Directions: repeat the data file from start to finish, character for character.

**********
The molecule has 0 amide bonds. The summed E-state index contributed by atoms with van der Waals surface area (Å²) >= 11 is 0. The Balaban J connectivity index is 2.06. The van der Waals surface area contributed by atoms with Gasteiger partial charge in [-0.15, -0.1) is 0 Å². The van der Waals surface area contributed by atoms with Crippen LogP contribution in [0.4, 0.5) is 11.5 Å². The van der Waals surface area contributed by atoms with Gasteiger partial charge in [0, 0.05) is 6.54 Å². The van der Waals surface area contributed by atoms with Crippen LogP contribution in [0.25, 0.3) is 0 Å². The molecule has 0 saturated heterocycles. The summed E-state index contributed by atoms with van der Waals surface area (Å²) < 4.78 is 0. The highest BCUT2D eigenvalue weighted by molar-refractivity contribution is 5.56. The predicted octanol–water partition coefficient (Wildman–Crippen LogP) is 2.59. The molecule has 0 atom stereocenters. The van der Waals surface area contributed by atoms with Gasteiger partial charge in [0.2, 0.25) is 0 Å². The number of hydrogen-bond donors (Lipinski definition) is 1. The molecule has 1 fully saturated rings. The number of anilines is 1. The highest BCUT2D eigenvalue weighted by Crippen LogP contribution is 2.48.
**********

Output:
The molecule has 0 amide bonds. The summed E-state index contributed by atoms with van der Waals surface area (Å²) >= 11 is 0. The Balaban J connectivity index is 2.06. The van der Waals surface area contributed by atoms with Gasteiger partial charge in [-0.15, -0.1) is 0 Å². The van der Waals surface area contributed by atoms with Crippen LogP contribution in [0.4, 0.5) is 11.5 Å². The van der Waals surface area contributed by atoms with Gasteiger partial charge in [0, 0.05) is 6.54 Å². The van der Waals surface area contributed by atoms with Crippen LogP contribution in [0.25, 0.3) is 0 Å². The molecule has 0 saturated heterocycles. The summed E-state index contributed by atoms with van der Waals surface area (Å²) < 4.78 is 0. The highest BCUT2D eigenvalue weighted by molar-refractivity contribution is 5.56. The predicted octanol–water partition coefficient (Wildman–Crippen LogP) is 2.59. The molecule has 0 atom stereocenters. The van der Waals surface area contributed by atoms with Gasteiger partial charge in [0.2, 0.25) is 0 Å². The number of hydrogen-bond donors (Lipinski definition) is 1. The molecule has 1 fully saturated rings. The number of anilines is 1. The highest BCUT2D eigenvalue weighted by Crippen LogP contribution is 2.48.